On May 17, 2021, the Brazilian National Council for Energy Policy (“CNPE”) published Resolution No. 6/2021 determing that the Minister of Mines and Energy, together with the Ministries of Science, Technology and Innovations and Regional Development, propose to CNPE, within sixty days, the guidelines for the National Hydrogen Program. The guidelines are expected to provide for safety standards, regulatory design and structures to enable a competitive hydrogen market in Brazil. Hydrogen has been on the agenda of the Brazilian Government for some time, and the recent developments are promising.
In December 2020 the Brazilian Ministry of Mines and Energy issued the Brazilian National Energy Plan 2050 (“2050 Energy Plan”), outlining the directives for the long-term strategy for the Brazilian energy sector. The 2050 Energy Plan dedicated a chapter to hydrogen, listing it as a disruptive technology, capable of significantly changing the energy market.
The 2050 Energy Plan highlights that hydrogen may help solving energy challenges such as reduction of carbon emissions in hard-to-decarbonize sectors, storage of renewables, safety in the energy supply due to the flexibility in hydrogen production (multiple sources) and diversity in its use cases (direct or converted into electricity). The 2050 Energy Plan also listed fuel cells as a potential key technology for the decarbonisation of the transportation sector in Brazil going forward.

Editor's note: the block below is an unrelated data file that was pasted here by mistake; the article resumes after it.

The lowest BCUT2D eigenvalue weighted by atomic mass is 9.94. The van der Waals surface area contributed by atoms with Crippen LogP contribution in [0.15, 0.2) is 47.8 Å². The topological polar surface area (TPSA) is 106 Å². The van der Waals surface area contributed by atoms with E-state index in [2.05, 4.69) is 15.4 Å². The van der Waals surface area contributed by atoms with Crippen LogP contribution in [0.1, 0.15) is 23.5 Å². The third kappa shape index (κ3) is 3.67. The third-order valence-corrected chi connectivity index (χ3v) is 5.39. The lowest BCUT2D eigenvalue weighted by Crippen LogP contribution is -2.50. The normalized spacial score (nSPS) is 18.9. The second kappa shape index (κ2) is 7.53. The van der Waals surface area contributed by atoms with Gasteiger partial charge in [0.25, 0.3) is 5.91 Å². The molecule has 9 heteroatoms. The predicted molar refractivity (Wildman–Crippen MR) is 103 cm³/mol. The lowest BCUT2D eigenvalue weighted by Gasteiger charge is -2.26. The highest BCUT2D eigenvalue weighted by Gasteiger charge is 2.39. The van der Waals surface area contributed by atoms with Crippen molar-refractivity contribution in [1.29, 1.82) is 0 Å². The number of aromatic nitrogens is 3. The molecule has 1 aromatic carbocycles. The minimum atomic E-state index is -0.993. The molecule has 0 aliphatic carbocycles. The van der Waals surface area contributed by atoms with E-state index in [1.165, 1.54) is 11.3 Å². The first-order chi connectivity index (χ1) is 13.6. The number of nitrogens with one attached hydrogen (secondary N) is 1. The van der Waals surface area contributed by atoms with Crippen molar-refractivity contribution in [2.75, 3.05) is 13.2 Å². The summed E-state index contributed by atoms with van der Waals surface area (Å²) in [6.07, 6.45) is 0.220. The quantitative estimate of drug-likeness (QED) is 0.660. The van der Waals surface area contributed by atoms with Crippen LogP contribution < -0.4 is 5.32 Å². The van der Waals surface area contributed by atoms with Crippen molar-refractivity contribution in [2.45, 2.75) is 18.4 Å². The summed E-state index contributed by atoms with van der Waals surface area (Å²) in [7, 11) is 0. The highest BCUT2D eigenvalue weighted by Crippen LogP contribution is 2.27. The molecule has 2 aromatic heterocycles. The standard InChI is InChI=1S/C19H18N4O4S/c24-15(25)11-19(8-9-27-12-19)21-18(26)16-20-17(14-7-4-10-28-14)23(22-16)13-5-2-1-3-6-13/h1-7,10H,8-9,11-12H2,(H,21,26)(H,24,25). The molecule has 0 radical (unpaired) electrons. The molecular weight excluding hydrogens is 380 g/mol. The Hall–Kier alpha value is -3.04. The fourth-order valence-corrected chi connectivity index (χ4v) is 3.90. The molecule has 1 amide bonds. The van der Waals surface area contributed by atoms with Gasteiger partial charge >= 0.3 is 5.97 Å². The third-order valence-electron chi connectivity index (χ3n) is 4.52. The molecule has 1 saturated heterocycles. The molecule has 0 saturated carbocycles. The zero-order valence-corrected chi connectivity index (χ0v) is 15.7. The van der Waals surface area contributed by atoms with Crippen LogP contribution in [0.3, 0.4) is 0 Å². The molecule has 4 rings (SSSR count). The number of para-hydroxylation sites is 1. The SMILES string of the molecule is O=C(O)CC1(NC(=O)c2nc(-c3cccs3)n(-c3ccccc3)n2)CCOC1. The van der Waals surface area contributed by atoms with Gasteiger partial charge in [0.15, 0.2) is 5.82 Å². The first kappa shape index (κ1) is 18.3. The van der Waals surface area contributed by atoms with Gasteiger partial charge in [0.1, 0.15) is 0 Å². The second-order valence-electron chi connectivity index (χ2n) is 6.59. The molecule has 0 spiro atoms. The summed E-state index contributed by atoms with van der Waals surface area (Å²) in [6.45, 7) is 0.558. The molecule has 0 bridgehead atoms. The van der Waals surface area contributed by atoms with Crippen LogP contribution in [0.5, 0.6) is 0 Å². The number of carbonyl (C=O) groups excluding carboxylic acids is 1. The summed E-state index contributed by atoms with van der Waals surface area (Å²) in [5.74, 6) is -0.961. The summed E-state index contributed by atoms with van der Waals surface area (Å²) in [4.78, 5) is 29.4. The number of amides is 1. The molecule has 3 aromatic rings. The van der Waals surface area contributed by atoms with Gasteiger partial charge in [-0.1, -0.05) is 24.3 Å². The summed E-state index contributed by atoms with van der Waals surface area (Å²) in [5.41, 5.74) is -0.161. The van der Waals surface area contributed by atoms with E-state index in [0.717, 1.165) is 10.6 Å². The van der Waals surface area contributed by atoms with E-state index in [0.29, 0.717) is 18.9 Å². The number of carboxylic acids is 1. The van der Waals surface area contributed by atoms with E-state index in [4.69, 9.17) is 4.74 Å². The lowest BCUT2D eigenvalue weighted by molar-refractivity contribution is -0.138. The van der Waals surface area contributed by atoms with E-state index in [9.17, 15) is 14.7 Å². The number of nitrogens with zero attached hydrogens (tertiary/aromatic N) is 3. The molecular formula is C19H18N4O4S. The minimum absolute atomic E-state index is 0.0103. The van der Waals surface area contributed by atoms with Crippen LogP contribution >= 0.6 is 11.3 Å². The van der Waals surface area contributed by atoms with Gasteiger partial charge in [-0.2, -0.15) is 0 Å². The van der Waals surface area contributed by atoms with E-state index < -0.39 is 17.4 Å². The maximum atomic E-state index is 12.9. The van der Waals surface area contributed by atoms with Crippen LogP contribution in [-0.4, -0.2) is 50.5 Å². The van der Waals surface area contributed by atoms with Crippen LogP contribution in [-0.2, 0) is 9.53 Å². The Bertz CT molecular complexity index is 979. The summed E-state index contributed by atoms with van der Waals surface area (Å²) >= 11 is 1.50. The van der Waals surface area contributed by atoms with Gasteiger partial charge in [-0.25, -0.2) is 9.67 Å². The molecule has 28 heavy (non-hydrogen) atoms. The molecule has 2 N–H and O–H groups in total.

Another interesting issue addressed by the 2050 Energy Plan is the link between hydrogen and natural gas. Brazil is currently undergoing a major reform in the gas sector, aiming to achieve a more competitive and liquid market. The new gas law was sanctioned in April 2021 and sectorial regulation by the National Oil, Gas and Biofuels Agency will be required in the near future. The state-controlled oil company Petrobras used to control most gas infrastructure and participate in all activities in the gas chain, but due to a cease-and-desist agreement signed with the anti-trust authorities, Petrobras is gradually divesting from such assets, opening space for private players.
In this context, the 2050 Energy Plan suggests that the regulatory framework for hydrogen storage be addressed in the context of the new sectorial regulation that will follow the enactment of the new legislation on natural gas. Furthermore, the document recommends that a technical regulation shall be put in place to govern the blending of hydrogen with natural gas. Subject to potential specific infrastructure adjustments this could enable the transportation of hydrogen using the existing gas pipelines infrastructure, reducing the costs. The 2050 Energy Plan acknowledges that regulation of the hydrogen industry will be key to address some of the challenges (including the safety aspects, given hydrogen’s high flammability). Therefore, the first recommendation of Brazil´s 2050 Energy Plan is that additional studies be carried out by the Government to map the hurdles relating to infrastructure for transport, storage and supply, to determine the required regulatory improvements that are needed for an effective regulation of hydrogen.